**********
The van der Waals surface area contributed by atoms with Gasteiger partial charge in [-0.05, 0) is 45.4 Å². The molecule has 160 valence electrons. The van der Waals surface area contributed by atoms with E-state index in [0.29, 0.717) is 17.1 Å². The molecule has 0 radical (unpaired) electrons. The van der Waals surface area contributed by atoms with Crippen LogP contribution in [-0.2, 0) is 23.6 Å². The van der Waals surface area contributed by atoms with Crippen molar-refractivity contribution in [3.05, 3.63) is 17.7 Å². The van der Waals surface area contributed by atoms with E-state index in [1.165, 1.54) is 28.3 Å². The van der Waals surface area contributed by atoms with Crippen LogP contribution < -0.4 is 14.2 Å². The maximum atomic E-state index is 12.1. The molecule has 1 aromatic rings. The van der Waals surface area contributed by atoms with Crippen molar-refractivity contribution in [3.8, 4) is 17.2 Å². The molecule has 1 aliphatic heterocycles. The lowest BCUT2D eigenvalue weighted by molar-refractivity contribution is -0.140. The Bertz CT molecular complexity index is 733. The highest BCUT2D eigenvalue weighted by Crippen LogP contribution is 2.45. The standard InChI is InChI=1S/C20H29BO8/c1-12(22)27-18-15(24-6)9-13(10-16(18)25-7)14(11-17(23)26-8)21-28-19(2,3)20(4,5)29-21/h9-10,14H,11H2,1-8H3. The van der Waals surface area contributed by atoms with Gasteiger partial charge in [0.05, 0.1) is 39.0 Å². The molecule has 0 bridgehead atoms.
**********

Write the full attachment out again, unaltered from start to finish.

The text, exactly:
The van der Waals surface area contributed by atoms with Gasteiger partial charge in [-0.05, 0) is 45.4 Å². The molecule has 160 valence electrons. The van der Waals surface area contributed by atoms with E-state index in [0.29, 0.717) is 17.1 Å². The molecule has 0 radical (unpaired) electrons. The van der Waals surface area contributed by atoms with Crippen LogP contribution in [-0.2, 0) is 23.6 Å². The van der Waals surface area contributed by atoms with Crippen molar-refractivity contribution in [3.05, 3.63) is 17.7 Å². The van der Waals surface area contributed by atoms with E-state index in [1.165, 1.54) is 28.3 Å². The van der Waals surface area contributed by atoms with Crippen LogP contribution < -0.4 is 14.2 Å². The maximum atomic E-state index is 12.1. The molecule has 1 aromatic rings. The van der Waals surface area contributed by atoms with Crippen molar-refractivity contribution in [3.8, 4) is 17.2 Å². The molecule has 1 aliphatic heterocycles. The lowest BCUT2D eigenvalue weighted by molar-refractivity contribution is -0.140. The Bertz CT molecular complexity index is 733. The highest BCUT2D eigenvalue weighted by Crippen LogP contribution is 2.45. The standard InChI is InChI=1S/C20H29BO8/c1-12(22)27-18-15(24-6)9-13(10-16(18)25-7)14(11-17(23)26-8)21-28-19(2,3)20(4,5)29-21/h9-10,14H,11H2,1-8H3. The van der Waals surface area contributed by atoms with Gasteiger partial charge in [0.05, 0.1) is 39.0 Å². The molecule has 0 bridgehead atoms.